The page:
Meeting Simon in Cusco

I had arranged to meet Simon in Cusco to do the Inca Trail to Macchu Pichu. We’d met only once, for three hours in London last July, but I was confident that he was a sound fellow who would make an excellent traveling companion. I later found out that he had been nervous about flying all the way to Peru to meet a half-cracked Irish girl prone to scrapes and escapades. This was reasonable. Two weeks is a small fraction of my journey, but a huge proportion of his annual holiday allowance. I was up for either a wonderful experience or a nightmare yarn I could exaggerate to entertain myself, but Simon wanted a Nice Holiday as well as an adventure.

I was in a slight sulk while I waited for him at Cusco airport. First of all, this being Peru, they had canceled his morning flight from Lima because there weren’t enough passengers to pack it like a local bus. As usual there was no information available at Cusco, so I assumed they would jam him onto the afternoon flight, which meant a five-hour wait for both of us. And second, this being Peru, I wasn’t in Bolivia. I had fallen in love with Bolivia on sight, as quickly as I’d disliked Peru. I wrote to Simon the week before he arrived and asked him to come to Bolivia instead, promising Lake Titicaca, jungle, and salt deserts. Long-range travelers think nothing of swinging left to check out a new country but sensible holidaymakers balk. Simon feared I was deranged at this fourth suggested change of place, and counter-proposed that we meet in Cusco as planned. I sulked on the night bus from La Paz to Cusco and nursed the grudge up to, but not beyond, his bleary arrival. I couldn’t stay cross at an Englishman who was so discombobulated by a welcome hug.

For the first day or two, we were Stanley and Dr. Livingstone. He solemnly filled me in on the C-list London celebrity gossip I crave. I proudly showed him the running water in a hotel that was five times as posh as my usual fleapits.
   “Hot, look, all day! Just ignore the concrete chips on the shower floor. And here’s iodine water for brushing your teeth.”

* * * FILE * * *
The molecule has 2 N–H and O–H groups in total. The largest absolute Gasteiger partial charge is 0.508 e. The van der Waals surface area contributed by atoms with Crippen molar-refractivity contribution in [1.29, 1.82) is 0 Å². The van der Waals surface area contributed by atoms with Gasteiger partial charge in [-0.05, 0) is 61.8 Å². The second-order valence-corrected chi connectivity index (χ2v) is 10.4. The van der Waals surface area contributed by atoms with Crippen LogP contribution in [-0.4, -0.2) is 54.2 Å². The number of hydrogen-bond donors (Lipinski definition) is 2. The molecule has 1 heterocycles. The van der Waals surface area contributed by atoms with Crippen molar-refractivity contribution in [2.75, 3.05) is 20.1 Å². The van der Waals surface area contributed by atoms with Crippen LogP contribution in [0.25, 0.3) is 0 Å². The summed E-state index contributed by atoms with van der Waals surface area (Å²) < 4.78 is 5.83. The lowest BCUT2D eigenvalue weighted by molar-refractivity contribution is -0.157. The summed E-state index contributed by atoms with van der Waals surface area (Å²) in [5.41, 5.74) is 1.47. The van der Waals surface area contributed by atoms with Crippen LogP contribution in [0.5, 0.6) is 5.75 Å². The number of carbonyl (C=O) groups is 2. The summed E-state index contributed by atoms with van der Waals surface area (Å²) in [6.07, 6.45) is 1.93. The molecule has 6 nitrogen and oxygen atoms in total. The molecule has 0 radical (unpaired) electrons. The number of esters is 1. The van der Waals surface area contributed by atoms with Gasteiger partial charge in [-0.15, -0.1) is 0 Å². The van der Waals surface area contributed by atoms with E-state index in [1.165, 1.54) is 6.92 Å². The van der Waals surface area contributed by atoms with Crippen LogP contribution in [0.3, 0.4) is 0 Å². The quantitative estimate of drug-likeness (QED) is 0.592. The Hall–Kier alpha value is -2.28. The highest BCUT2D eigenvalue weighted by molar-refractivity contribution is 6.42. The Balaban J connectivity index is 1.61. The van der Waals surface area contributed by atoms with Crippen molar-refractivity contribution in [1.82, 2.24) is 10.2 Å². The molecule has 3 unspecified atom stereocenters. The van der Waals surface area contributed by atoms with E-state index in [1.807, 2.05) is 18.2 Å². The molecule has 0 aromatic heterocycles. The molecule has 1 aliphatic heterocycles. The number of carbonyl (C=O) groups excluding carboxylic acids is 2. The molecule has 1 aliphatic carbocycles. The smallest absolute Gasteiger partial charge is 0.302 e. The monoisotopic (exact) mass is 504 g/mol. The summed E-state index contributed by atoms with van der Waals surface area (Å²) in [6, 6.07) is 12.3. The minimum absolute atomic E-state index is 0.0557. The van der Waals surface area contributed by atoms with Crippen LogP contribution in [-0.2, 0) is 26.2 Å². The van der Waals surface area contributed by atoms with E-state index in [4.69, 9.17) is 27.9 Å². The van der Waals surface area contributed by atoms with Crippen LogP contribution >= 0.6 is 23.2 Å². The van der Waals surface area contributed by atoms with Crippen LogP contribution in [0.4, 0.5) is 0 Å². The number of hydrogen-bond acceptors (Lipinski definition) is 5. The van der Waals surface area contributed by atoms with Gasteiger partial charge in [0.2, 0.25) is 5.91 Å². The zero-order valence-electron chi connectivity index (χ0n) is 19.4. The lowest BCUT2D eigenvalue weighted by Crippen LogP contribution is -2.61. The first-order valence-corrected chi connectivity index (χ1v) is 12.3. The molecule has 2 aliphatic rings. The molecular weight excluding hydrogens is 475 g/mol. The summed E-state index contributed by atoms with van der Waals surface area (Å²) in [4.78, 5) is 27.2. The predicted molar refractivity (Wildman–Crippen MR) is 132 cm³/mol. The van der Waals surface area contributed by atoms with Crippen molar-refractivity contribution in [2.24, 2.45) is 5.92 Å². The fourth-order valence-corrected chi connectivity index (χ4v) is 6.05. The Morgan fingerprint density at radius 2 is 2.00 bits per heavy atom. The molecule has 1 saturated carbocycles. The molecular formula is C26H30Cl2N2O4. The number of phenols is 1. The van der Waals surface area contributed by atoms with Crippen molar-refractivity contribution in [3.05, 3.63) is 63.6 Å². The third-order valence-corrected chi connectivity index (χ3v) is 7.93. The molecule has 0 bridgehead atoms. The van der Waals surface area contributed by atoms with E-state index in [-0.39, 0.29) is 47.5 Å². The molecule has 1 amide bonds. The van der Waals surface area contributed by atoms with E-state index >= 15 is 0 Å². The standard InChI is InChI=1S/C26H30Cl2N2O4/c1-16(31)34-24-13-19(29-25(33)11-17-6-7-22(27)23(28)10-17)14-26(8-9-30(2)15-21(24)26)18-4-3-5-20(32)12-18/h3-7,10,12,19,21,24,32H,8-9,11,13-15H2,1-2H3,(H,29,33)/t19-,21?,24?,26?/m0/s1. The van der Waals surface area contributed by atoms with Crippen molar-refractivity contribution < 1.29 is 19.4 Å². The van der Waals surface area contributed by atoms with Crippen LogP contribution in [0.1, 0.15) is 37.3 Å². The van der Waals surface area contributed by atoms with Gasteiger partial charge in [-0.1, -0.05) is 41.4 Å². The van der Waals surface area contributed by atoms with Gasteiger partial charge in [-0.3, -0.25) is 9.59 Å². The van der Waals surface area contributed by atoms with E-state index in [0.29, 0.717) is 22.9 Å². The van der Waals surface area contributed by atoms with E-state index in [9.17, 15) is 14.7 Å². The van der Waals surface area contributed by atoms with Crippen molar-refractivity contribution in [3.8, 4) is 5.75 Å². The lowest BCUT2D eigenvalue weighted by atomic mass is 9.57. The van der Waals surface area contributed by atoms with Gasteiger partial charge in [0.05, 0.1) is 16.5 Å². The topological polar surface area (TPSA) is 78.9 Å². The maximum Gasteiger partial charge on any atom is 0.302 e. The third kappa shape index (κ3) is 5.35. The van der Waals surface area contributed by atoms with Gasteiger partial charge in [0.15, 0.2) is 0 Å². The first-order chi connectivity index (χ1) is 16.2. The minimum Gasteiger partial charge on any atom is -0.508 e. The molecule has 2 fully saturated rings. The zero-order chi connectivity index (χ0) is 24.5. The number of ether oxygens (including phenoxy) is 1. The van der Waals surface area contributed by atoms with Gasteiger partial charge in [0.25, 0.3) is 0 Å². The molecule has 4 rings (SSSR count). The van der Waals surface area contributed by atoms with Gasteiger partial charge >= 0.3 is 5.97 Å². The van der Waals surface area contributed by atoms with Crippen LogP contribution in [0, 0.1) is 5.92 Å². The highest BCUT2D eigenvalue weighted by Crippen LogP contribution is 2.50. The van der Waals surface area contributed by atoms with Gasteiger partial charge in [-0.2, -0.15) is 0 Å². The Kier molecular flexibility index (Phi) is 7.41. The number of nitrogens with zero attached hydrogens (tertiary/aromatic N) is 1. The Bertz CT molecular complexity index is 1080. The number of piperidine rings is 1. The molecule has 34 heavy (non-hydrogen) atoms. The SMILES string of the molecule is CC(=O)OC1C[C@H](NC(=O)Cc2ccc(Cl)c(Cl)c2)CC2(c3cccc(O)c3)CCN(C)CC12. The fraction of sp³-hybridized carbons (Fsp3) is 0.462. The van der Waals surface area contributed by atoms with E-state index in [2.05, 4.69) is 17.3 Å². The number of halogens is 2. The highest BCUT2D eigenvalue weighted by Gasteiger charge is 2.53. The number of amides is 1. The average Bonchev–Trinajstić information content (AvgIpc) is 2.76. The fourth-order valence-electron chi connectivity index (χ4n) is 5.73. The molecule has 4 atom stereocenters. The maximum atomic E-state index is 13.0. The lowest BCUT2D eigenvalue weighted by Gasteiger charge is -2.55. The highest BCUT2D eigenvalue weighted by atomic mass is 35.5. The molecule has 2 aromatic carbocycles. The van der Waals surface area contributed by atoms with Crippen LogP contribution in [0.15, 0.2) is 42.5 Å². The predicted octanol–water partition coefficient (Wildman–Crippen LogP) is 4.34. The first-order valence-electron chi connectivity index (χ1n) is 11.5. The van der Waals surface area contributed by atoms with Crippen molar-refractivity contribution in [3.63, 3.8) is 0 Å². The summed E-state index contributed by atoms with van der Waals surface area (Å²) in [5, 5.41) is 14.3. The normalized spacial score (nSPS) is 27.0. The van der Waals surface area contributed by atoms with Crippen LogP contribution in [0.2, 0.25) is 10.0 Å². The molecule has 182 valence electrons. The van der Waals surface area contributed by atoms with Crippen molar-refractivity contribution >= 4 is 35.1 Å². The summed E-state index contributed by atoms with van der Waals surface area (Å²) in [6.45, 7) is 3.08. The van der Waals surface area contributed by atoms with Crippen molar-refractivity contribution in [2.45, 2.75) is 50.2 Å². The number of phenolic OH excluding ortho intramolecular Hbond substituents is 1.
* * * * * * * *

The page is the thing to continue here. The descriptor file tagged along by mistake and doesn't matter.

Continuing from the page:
(Simon is a consultant who lives in hotels, and was not as thrilled as I was by the little bars of soap, nor as impressed by the fabulosity of a television set, which showed only Peruvian gameshows.)

Next he handed over the loot. Vogue, The Economist, Private Eye and, for some reason, three issues of New Scientist. Three Crunchies. A giant bar of Cadbury’s Dairy Milk, “for hiking”. Earl Grey teabags. A jar of Marmite. Alain de Botton’s Essays in Love. Anne Michaels’s Fugitive Pieces. I stacked a triumphant little pile of treats, and decided we would be friends.

We inspected his kit, which was several degrees cooler than mine. I wondered if he had special-issue English Gore-tex hankies too, as we admired the Camelbak drinking pouch, the fully waterproof backpack (I use a sack to cover mine), the Oakley shades, the Windstopper jacket, the titanium cookset and teeny stove, the hi-tech walking trousers. (Which I was to stop referring to as ‘pants’, he instructed. ‘Pants’ are underpants in London.) I showed him my little immersion heater for making bathroom-water tea, my coca leaves for chewing, and my two pairs of socks. Finally we went outside to take a look at Cusco.

Cusco is Peru’s treasure, the capital of the Inca empire later ransacked and rebuilt by the Spaniards. At 3,310 meters, it’s crisp even in midday sunshine and chilly at night. Mid-range hotels rent space heaters for an extra two dollars a night. On the sloping, cobbled streets, the sidewalks are so narrow that hierarchy is apparent: indigenous people step down for mestizos and criollos. No one makes way for tourists.

During the Inca empire, every important citizen tried to visit the sacred capital at least once. Whenever they conquered a new region, a handful of earth was brought to Cusco to be mixed with the soil of their great square, Huancaypata (the Place of Tears). The Inca, or king, was paraded on a litter here, wearing costumes too heavy and magnificent to walk in. Later, the Spaniards executed Tupac Amaru, the last Inca here, too. They tied a limb to each of four horses, then spurred the horses to tear him apart. Then they built the Plaza de Armas where Huancaypata once was. Archeological digs still turn up remnants of rituals held in the Place of Tears: tiny bone llamas, jewellry.